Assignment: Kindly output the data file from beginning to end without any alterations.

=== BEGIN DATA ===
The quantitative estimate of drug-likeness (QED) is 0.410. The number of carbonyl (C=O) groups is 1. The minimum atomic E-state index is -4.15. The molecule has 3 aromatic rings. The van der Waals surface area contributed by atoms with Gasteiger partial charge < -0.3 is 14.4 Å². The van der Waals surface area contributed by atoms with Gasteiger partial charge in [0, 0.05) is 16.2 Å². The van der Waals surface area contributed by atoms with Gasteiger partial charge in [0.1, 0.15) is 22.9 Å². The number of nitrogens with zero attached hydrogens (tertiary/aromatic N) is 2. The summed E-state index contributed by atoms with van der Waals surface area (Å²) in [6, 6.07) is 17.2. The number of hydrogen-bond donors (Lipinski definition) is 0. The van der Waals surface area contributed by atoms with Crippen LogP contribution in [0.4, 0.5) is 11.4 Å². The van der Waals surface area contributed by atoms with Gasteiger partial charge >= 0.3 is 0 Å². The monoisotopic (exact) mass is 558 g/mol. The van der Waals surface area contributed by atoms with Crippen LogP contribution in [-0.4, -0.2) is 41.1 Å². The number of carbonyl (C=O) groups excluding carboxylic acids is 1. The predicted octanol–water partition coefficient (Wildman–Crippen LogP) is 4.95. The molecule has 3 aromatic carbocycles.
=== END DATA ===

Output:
The quantitative estimate of drug-likeness (QED) is 0.410. The number of carbonyl (C=O) groups is 1. The minimum atomic E-state index is -4.15. The molecule has 3 aromatic rings. The van der Waals surface area contributed by atoms with Gasteiger partial charge < -0.3 is 14.4 Å². The van der Waals surface area contributed by atoms with Gasteiger partial charge in [0, 0.05) is 16.2 Å². The van der Waals surface area contributed by atoms with Gasteiger partial charge in [0.1, 0.15) is 22.9 Å². The number of nitrogens with zero attached hydrogens (tertiary/aromatic N) is 2. The summed E-state index contributed by atoms with van der Waals surface area (Å²) in [6, 6.07) is 17.2. The number of hydrogen-bond donors (Lipinski definition) is 0. The van der Waals surface area contributed by atoms with Crippen LogP contribution in [0.4, 0.5) is 11.4 Å². The van der Waals surface area contributed by atoms with Gasteiger partial charge >= 0.3 is 0 Å². The monoisotopic (exact) mass is 558 g/mol. The van der Waals surface area contributed by atoms with Crippen LogP contribution in [-0.4, -0.2) is 41.1 Å². The number of carbonyl (C=O) groups excluding carboxylic acids is 1. The predicted octanol–water partition coefficient (Wildman–Crippen LogP) is 4.95. The molecule has 3 aromatic carbocycles.